WordPress is a fabulous tool for creating websites in a much faster way that was previously possible. This is why we adopted it years ago.
However, there are times when you need a little WordPress Customising as it’s not designing things quite the way you want it. A WordPress Agency in the UK, we have had a great many examples of this and we’d like to talk you through it.
The Width of the Commerce pages
By default, WooCommerce (the shopping platform for WordPress) is setup to show categories at a fix maximum width, meaning if you are on a big screen, you will get the white space either side of the central area. Normally this isn’t a problem, and for most, it’s perfectly normal. But we were moving a website from bespoke custom, to WordPress and their old website was full width (we coded it that way!).
So we needed to find a way to ‘stretch’ it out so it is almost edge to edge of the screen. Thankfully with some smart CSS styling, knowing where to look in the code, and a good few days work, we managing to override the settings so that their Commerce pages went full width. We also had to look at the Tiling of products. When you stretch a page out, the tiled images also expand, but with expansion of width…. comes expansion of height! Thus, their tiling went wrong. Imagining tiling your kitchen and you have one tile that is too big – it throws the rest out.
So we had to look at minimum heights on varied screen sizes, so that it didn’t break the layout. We went through about minimum heights, so that on a 1920 screen, down to ‘just above’ mobile width, it all layout out perfectly.
We also had to look at the width of the left colour (the side bar… filters etc). It took a lot of work, but the fun was that when we setup a second site for them, we had to do it all over again. Thankfully we could copy some of this code so we didn’t have to go through it all again, but the results were amazing.
What if the product title is in the wrong place?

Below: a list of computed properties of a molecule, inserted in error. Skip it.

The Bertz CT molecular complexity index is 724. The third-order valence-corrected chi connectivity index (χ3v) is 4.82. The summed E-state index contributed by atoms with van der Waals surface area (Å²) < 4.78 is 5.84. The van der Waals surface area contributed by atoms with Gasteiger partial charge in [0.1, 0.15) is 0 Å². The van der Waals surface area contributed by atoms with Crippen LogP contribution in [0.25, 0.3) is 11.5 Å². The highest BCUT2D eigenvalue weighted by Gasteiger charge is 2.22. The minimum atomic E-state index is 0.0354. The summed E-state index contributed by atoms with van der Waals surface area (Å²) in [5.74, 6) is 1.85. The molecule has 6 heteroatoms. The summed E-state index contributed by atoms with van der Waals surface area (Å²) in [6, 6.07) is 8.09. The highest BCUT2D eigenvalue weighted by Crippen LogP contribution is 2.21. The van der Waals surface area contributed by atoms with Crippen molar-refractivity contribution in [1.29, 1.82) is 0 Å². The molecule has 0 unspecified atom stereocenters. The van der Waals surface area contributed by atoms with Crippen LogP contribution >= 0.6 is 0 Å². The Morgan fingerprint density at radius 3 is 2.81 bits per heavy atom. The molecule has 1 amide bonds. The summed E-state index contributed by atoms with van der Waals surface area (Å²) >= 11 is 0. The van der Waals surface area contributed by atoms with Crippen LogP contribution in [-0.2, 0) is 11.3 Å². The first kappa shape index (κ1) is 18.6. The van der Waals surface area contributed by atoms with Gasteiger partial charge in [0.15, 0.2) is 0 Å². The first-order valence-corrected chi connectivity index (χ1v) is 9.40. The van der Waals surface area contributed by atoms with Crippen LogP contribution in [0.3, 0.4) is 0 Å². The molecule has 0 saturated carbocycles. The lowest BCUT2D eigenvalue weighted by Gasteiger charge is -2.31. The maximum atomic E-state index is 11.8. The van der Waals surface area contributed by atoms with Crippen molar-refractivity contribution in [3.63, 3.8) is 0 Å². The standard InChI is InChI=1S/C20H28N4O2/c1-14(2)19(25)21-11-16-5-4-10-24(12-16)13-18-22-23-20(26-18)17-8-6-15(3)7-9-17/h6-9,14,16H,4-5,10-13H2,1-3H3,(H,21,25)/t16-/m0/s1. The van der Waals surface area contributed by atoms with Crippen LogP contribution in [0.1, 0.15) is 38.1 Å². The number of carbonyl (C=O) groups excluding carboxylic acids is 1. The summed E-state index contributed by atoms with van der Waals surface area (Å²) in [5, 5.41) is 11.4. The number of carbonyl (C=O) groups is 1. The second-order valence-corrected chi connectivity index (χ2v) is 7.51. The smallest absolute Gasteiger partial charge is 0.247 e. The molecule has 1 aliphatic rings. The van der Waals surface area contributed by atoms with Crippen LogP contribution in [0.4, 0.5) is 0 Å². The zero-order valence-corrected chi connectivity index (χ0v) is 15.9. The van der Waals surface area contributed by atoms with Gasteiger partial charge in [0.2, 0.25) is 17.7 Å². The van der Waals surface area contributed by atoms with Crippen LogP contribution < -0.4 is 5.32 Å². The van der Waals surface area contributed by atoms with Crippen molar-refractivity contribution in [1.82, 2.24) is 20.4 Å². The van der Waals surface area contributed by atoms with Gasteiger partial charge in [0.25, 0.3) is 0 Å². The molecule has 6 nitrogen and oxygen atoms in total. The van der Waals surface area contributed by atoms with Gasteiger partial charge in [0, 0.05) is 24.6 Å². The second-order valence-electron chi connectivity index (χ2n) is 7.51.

Here is another area we had to think outside of the proverbial box! The theme we used had the product title in the top bar, just below the menu. But they wanted it to the right of the image, so you had image on left, text, price etc on the right. To that end, we found a means of ‘adding’ the product title (and the H1) to the right side, but then we had to hide it from the top bar – else it displays twice. The latter part was very simple to do.
You want to tweak your menu styling?
Sometimes you want to have a wide menu with column headers and a list of links below each header – sometimes known as a Mega Menu. With some themes it made easy, but even then you come across hurdles that require some custom coding.
Example of which is a website we did that has column headers that are Sub Category titles, then Sub-Sub categories below that. ie. Menswear/Jeans/Blue-Jeans. To achieve this takes CSS (Cascading StyleSheet). To non-designers, this means nothing. But to designers, it’s everything. We had to design a new format for the headers, but also control if they did something else if you are on their page.
The smart thing about WordPress is that it adds HTML when you are on a page, to the menu, so we can tap into that to achieve most desired effects.
Does it take HTML and CSS knowledge?
Without question – yes. Anyone can pick up WordPress and with a little knowledge, set something up. But to understand the coding, takes a lot of experience, and knowing where to look and how to override such areas. You have to understand most key aspects of it, alone with HTML and the connectivity between the two.
We have well over 17 years of experience in such areas, which gives us all the tools needed to deal with these exciting changes.